The CFTC also proposed an interpretation of “actual delivery” in December 2017 with respect to virtual currencies7 that would clarify its jurisdiction over “retail” forwardtransactionsinbitcoin. The CFTC’s position is fortified by the above case regarding cryptocurrency’s status as a commodity.8 The CFTC has jurisdiction over contracts or transactions in any commodity that is entered into with a person that is not an eligible contract participant9 or eligible commercial entity and that is offered on a leveraged or margin basis. An exception applies to transactions if (i) the commodity is actually delivered within 28 days or (ii) the agreement creates an enforceable obligation between buyers and sellers, each of which have the ability to take and accept delivery, in connection with their respective lines of business. In determining whether actual delivery has occurred, the CFTC proposed that it would “employ a functional approach and examine how the agreement, contract or transaction is marketed, managed and performed, instead of relying solely on language used by the parties in the agreement, contract or transaction.” Within the virtual currency space, the proposed interpretation would require that the customer has the ability to take possession and control of the virtual currency and use it freely in commerce (both within and away from the platform) no later than 28 days from the date of the transaction,10 with the offeror or counterparty not retaining any interest in or control over any of the virtual currency at the expiration of the 28 days. For example, the free movement of virtual currency from one virtual wallet to the other person’s wallet or the transfer to a depositary with the ability to remove the virtual currency from the depositary would satisfy the requirements for actual delivery.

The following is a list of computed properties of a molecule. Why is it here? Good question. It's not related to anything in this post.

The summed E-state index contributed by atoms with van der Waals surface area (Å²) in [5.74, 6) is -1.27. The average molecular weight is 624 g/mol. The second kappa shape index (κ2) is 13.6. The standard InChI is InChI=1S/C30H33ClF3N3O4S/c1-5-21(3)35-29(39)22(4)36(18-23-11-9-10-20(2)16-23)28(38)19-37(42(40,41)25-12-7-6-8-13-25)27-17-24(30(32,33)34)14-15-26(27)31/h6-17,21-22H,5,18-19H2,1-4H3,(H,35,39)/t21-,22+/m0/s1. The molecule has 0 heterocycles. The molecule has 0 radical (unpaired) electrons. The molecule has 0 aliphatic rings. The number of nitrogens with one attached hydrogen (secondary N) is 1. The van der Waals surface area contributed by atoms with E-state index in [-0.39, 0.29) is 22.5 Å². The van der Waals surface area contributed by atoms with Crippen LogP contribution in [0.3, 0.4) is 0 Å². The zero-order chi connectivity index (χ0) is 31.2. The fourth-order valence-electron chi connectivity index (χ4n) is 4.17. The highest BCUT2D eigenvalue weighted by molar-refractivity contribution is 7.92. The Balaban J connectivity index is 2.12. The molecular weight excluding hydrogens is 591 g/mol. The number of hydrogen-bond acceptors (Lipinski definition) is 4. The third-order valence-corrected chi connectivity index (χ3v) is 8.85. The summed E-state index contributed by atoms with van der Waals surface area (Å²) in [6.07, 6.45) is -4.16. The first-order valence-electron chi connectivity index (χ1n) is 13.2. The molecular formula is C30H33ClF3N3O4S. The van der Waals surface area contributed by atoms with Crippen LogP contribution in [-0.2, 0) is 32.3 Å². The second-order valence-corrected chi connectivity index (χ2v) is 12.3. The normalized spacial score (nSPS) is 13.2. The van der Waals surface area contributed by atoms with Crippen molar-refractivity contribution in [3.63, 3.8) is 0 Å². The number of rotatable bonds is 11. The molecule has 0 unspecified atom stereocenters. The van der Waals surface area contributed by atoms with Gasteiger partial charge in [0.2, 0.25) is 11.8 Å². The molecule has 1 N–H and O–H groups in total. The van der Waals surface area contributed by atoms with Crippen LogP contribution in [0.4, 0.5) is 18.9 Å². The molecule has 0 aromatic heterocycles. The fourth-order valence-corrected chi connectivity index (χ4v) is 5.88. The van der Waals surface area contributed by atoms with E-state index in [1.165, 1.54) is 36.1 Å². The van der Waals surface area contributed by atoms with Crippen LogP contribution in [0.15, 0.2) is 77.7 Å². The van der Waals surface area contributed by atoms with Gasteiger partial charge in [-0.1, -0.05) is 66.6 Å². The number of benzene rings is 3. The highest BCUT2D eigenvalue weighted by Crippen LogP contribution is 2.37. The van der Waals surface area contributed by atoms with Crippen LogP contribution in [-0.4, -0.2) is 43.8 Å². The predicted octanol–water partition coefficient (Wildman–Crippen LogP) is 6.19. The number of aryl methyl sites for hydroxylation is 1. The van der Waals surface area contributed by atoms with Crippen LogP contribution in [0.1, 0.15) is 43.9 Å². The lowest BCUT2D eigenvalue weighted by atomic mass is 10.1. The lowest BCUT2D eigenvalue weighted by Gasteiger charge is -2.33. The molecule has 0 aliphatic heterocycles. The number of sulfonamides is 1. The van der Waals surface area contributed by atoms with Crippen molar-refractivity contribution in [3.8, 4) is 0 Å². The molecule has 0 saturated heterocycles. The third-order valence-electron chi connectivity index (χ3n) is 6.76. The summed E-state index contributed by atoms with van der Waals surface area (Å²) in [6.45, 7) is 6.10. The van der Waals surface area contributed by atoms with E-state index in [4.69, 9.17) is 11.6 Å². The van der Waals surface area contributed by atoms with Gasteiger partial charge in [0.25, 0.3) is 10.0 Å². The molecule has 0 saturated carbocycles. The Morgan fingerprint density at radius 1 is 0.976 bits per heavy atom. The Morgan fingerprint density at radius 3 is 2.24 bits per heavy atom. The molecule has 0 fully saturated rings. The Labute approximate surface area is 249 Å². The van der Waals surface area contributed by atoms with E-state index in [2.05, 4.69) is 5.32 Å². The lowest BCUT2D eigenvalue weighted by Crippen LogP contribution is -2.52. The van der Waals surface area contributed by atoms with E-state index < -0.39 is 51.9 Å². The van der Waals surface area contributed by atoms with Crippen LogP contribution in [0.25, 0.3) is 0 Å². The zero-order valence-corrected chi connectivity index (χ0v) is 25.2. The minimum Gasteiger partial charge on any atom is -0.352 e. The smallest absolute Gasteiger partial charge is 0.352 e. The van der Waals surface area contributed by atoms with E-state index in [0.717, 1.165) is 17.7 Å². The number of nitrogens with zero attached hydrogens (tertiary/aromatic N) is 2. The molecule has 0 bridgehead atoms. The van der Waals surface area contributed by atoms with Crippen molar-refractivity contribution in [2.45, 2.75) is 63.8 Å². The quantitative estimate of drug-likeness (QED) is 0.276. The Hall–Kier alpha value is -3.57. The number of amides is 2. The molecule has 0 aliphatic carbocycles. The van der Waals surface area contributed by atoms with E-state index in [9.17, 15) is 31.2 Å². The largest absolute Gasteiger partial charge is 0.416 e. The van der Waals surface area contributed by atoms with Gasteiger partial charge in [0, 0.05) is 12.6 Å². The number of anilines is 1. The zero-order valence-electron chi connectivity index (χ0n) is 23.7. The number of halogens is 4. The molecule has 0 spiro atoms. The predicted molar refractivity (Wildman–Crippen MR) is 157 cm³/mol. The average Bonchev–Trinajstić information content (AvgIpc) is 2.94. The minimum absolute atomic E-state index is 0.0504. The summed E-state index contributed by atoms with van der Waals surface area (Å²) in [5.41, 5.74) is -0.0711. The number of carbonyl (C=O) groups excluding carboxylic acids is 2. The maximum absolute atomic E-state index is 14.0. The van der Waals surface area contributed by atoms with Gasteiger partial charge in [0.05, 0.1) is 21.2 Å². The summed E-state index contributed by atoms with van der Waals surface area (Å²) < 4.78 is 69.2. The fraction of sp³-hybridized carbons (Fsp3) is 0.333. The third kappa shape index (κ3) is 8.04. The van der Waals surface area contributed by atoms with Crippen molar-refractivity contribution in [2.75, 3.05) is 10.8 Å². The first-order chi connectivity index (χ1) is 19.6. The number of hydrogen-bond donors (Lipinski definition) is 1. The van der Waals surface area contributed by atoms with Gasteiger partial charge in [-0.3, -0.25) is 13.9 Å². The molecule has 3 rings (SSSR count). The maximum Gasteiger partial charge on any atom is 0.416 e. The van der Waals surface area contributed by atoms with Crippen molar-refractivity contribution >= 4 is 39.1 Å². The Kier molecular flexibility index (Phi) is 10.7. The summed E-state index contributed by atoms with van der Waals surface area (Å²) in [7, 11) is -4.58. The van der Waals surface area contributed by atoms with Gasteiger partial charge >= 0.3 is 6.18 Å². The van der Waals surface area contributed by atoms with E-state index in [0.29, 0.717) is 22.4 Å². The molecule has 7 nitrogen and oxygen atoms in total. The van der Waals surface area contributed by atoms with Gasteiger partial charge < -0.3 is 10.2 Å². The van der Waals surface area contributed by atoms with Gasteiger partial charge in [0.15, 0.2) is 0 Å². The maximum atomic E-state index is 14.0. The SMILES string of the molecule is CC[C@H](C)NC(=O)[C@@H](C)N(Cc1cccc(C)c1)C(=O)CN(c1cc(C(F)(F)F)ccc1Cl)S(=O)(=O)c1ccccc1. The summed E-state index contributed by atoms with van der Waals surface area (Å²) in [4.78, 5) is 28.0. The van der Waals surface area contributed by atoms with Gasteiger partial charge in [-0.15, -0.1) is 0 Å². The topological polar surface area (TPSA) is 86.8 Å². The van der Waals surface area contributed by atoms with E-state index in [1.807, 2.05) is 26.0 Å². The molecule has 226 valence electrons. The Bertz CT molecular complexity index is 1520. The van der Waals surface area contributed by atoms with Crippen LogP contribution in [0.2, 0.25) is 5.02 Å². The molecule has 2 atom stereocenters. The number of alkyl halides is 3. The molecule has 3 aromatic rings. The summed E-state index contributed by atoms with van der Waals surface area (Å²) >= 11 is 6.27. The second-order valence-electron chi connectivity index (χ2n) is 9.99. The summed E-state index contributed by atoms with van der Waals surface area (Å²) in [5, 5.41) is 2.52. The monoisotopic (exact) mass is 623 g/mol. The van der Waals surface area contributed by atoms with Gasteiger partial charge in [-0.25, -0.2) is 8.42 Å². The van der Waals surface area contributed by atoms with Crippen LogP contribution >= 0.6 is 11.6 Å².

The NFA also joined the cryptocurrency fray in late 2017 and in 2018. A notice to members in December of 2017 required any commodity pool operator (CPO) or commodity trading adviser (CTA) that executes a transaction involving a cryptocurrency or any cryptocurrency derivative to immediately notify the NFA and amend its annual questionnaire.11 In July of 2018, the NFA also published an interpretation12 that requires CPOs and CTAs who are members of the NFA that trade virtual currencies or virtual currency derivatives to (i) include mandated disclosures regarding virtual currencies for their exempt and non-exempt pools and managed accounts that describe the unique risks of trading virtual currencies and (ii) include a standardized legend that must be prominently displayed on any promotional materials, offering memorandum or disclosure document regarding the risks of virtual currency trading and, if applicable, the lack of jurisdiction over the spot virtual currency market. The interpretation will become effective on October 31, 2018.13
The SEC disapproved trading ofbitcoin for retail clients on stock exchanges through exchange-traded products (ETPs) that trade physicalbitcoin orbitcoin futures in July 2018. In its disapproval for both physicalbitcoin andbitcoin futures, the SEC rejected the listing principally due to concerns regarding whether there is a large enough regulated market inbitcoin that is closely monitored enough to protect against manipulation.14 The SEC has delayed one potential approval of a bitcoin exchange-traded fund until September 30, 2018. If no bitcoin ETP registrations are approved, this “disapproval” is expected to negatively impact future demand for bitcoin.
SEC Open Issues